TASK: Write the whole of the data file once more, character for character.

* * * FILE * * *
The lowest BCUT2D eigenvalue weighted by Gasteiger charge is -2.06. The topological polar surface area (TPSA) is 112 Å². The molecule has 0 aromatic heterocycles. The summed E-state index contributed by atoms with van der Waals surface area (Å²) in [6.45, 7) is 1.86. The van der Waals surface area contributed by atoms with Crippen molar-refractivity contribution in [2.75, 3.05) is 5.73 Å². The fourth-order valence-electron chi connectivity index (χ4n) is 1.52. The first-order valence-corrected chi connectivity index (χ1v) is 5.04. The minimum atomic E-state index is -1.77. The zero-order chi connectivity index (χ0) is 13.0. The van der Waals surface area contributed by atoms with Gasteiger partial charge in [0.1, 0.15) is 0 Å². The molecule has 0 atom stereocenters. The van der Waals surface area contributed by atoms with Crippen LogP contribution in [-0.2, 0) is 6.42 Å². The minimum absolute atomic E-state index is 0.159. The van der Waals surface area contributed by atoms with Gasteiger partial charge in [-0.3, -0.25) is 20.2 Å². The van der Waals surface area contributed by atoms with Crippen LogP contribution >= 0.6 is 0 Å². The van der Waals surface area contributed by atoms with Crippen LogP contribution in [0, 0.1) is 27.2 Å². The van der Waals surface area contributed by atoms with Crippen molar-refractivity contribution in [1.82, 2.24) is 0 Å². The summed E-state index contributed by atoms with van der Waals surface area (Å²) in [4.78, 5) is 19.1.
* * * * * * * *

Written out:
The lowest BCUT2D eigenvalue weighted by Gasteiger charge is -2.06. The topological polar surface area (TPSA) is 112 Å². The molecule has 0 aromatic heterocycles. The summed E-state index contributed by atoms with van der Waals surface area (Å²) in [6.45, 7) is 1.86. The van der Waals surface area contributed by atoms with Crippen molar-refractivity contribution in [2.75, 3.05) is 5.73 Å². The fourth-order valence-electron chi connectivity index (χ4n) is 1.52. The first-order valence-corrected chi connectivity index (χ1v) is 5.04. The minimum atomic E-state index is -1.77. The zero-order chi connectivity index (χ0) is 13.0. The van der Waals surface area contributed by atoms with Gasteiger partial charge in [0.1, 0.15) is 0 Å². The molecule has 0 atom stereocenters. The van der Waals surface area contributed by atoms with Crippen LogP contribution in [-0.2, 0) is 6.42 Å². The minimum absolute atomic E-state index is 0.159. The van der Waals surface area contributed by atoms with Gasteiger partial charge in [-0.3, -0.25) is 20.2 Å². The van der Waals surface area contributed by atoms with Crippen LogP contribution >= 0.6 is 0 Å². The van der Waals surface area contributed by atoms with Crippen LogP contribution in [0, 0.1) is 27.2 Å². The van der Waals surface area contributed by atoms with Crippen molar-refractivity contribution in [1.82, 2.24) is 0 Å². The summed E-state index contributed by atoms with van der Waals surface area (Å²) in [4.78, 5) is 19.1.